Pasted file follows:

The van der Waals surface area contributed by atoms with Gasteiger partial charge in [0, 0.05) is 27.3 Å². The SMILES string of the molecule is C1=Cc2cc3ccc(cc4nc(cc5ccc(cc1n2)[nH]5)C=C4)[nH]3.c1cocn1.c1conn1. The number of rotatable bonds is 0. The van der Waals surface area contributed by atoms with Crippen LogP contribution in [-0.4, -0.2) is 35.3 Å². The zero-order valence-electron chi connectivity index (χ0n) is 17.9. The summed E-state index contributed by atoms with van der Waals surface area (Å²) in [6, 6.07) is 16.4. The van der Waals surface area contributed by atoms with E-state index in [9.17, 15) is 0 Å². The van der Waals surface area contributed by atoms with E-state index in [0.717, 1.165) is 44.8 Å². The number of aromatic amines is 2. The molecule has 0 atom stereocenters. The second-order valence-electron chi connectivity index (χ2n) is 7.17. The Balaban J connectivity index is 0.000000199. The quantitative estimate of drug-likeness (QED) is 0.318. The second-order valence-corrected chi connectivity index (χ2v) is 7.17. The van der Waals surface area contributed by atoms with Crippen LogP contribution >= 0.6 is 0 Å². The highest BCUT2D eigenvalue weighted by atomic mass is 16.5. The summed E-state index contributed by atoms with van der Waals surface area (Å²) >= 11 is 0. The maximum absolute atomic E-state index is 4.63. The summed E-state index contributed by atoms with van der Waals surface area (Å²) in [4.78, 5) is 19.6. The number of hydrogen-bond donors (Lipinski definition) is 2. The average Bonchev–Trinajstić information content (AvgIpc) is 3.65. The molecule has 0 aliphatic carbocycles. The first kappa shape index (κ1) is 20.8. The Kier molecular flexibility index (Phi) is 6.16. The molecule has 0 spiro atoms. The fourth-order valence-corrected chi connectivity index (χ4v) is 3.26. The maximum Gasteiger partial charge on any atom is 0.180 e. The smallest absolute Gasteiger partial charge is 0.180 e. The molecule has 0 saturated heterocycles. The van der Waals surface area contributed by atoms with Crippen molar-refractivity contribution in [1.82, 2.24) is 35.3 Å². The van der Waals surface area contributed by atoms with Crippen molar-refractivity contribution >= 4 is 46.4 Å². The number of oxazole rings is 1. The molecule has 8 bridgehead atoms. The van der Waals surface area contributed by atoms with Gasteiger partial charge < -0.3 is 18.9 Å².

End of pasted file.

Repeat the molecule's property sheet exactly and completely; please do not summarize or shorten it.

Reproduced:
The van der Waals surface area contributed by atoms with Gasteiger partial charge in [0, 0.05) is 27.3 Å². The SMILES string of the molecule is C1=Cc2cc3ccc(cc4nc(cc5ccc(cc1n2)[nH]5)C=C4)[nH]3.c1cocn1.c1conn1. The number of rotatable bonds is 0. The van der Waals surface area contributed by atoms with Crippen LogP contribution in [-0.4, -0.2) is 35.3 Å². The zero-order valence-electron chi connectivity index (χ0n) is 17.9. The summed E-state index contributed by atoms with van der Waals surface area (Å²) in [6, 6.07) is 16.4. The van der Waals surface area contributed by atoms with E-state index in [9.17, 15) is 0 Å². The van der Waals surface area contributed by atoms with E-state index in [0.717, 1.165) is 44.8 Å². The number of aromatic amines is 2. The molecule has 0 atom stereocenters. The second-order valence-electron chi connectivity index (χ2n) is 7.17. The Balaban J connectivity index is 0.000000199. The quantitative estimate of drug-likeness (QED) is 0.318. The second-order valence-corrected chi connectivity index (χ2v) is 7.17. The van der Waals surface area contributed by atoms with Crippen LogP contribution >= 0.6 is 0 Å². The highest BCUT2D eigenvalue weighted by atomic mass is 16.5. The summed E-state index contributed by atoms with van der Waals surface area (Å²) >= 11 is 0. The maximum absolute atomic E-state index is 4.63. The summed E-state index contributed by atoms with van der Waals surface area (Å²) in [4.78, 5) is 19.6. The number of hydrogen-bond donors (Lipinski definition) is 2. The average Bonchev–Trinajstić information content (AvgIpc) is 3.65. The molecule has 0 aliphatic carbocycles. The first kappa shape index (κ1) is 20.8. The Kier molecular flexibility index (Phi) is 6.16. The molecule has 0 spiro atoms. The fourth-order valence-corrected chi connectivity index (χ4v) is 3.26. The maximum Gasteiger partial charge on any atom is 0.180 e. The smallest absolute Gasteiger partial charge is 0.180 e. The molecule has 0 saturated heterocycles. The van der Waals surface area contributed by atoms with Crippen molar-refractivity contribution in [1.82, 2.24) is 35.3 Å². The van der Waals surface area contributed by atoms with Crippen molar-refractivity contribution >= 4 is 46.4 Å². The number of oxazole rings is 1. The molecule has 8 bridgehead atoms. The van der Waals surface area contributed by atoms with Gasteiger partial charge < -0.3 is 18.9 Å².